Miracles were not a topic I expected to surface during our parish mission last month. But Father Tim referenced them with easy comfort.
“I’ve seen so many miracles in my fifteen years here,” he said. “Changes of heart, real conversions.” What, he implied, could be more miraculous?
Which brings us to the subject of canonization.
Supernatural miracles, long required for canonized Catholic saints, have had a storied role in the history of sainthood. Post-death miracles were mandated as a way of verifying that the potential saint was a friend of God and not a fraud or magician, and that her current address was indeed heaven.
In the centuries prior to John Paul II’s papacy, at least four miracles were required for sainthood, but in 1983 the pope lowered the requirement to two: one to be beatified, and a second to become a canonized saint. (Martyrs need only one miracle total.)
Pope Francis has gone still further, lifting the requirement for a second miracle for Pope John XXIII and dispensing the miracle requirement entirely for three other new saints.
Might the Church be moving toward eliminating the requirement for miracles? I hope so, for both theological and practical reasons.
Continue reading Moving Away from Miracles
Today’s Gospel is a short one – and a challenging one too:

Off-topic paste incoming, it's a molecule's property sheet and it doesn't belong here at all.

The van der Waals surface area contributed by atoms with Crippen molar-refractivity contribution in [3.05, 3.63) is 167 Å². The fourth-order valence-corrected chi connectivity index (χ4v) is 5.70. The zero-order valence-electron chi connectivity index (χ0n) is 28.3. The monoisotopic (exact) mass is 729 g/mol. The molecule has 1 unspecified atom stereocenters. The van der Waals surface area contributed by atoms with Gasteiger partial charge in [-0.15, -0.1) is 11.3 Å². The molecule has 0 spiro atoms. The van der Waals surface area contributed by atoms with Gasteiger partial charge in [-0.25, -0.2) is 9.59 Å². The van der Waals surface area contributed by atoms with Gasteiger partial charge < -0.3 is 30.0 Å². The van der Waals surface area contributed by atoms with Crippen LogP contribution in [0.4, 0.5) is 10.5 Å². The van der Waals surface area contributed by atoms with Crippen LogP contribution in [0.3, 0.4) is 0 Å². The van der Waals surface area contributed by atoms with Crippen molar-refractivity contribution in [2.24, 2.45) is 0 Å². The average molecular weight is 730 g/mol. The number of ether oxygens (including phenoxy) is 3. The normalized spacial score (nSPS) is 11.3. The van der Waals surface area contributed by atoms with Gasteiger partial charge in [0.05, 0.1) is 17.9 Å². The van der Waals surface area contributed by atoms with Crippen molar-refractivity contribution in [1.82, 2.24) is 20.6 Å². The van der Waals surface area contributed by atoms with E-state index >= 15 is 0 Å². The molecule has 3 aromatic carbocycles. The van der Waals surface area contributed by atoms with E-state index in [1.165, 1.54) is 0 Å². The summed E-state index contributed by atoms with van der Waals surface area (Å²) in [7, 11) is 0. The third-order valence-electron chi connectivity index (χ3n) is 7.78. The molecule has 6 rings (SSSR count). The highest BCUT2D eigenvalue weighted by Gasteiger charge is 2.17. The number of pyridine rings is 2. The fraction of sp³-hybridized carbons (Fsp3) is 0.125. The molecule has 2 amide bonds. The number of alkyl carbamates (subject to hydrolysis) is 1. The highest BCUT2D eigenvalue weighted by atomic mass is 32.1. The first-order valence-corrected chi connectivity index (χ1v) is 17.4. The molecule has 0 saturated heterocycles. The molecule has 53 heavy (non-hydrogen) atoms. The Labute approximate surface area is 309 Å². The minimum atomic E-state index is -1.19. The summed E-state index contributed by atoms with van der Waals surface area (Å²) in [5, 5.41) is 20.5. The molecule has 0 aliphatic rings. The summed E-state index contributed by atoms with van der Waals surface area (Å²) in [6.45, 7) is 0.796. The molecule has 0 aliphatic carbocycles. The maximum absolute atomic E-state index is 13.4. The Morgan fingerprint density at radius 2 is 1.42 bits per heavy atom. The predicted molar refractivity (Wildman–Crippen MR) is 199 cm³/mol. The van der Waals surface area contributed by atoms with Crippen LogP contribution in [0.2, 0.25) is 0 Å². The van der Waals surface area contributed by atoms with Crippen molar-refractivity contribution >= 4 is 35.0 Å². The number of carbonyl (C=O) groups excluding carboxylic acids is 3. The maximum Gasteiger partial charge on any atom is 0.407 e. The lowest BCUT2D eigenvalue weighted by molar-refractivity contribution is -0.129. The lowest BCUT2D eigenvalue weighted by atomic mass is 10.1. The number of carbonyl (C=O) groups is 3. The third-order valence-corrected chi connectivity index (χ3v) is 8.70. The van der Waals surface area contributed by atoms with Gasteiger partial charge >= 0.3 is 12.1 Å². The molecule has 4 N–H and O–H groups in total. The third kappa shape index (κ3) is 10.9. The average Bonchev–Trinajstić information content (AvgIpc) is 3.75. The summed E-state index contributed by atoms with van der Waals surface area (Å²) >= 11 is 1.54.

The Pharisees came forward and began to argue with Jesus,
seeking from him a sign from heaven to test him.
He sighed from the depth of his spirit and said,
“Why does this generation seek a sign?
Amen, I say to you, no sign will be given to this generation.”
Then he left them, got into the boat again,
and went off to the other shore.
What are we to make of this?
I think a helpful first move may be to put the terms “spirit” and “sign” alongside each other. Mark uses the classic “pneuma” for spirit: there is the sense that Jesus’ frustration stems from the very depths of his being. At the same time, Mark does not use the word for “sign” that is largely associated with miracles: he eschews “dynameis,” and instead uses “semeion.” Semeion has the sense of being just a sign: not something that necessarily points to something greater.*
Where I am going with this? I admit, I’m not particularly sure, but my initial inclination is that there is something here that may provide a very helpful meditation for our spiritual lives. The question, then, is this: have we plumbed the deeps of our relationship with God’s Christ, attempting to reach the place where the Word sighs, or are we looking for a surface relationship whereby we see great signs, but refuse to enter in the Pasch of that same Christ?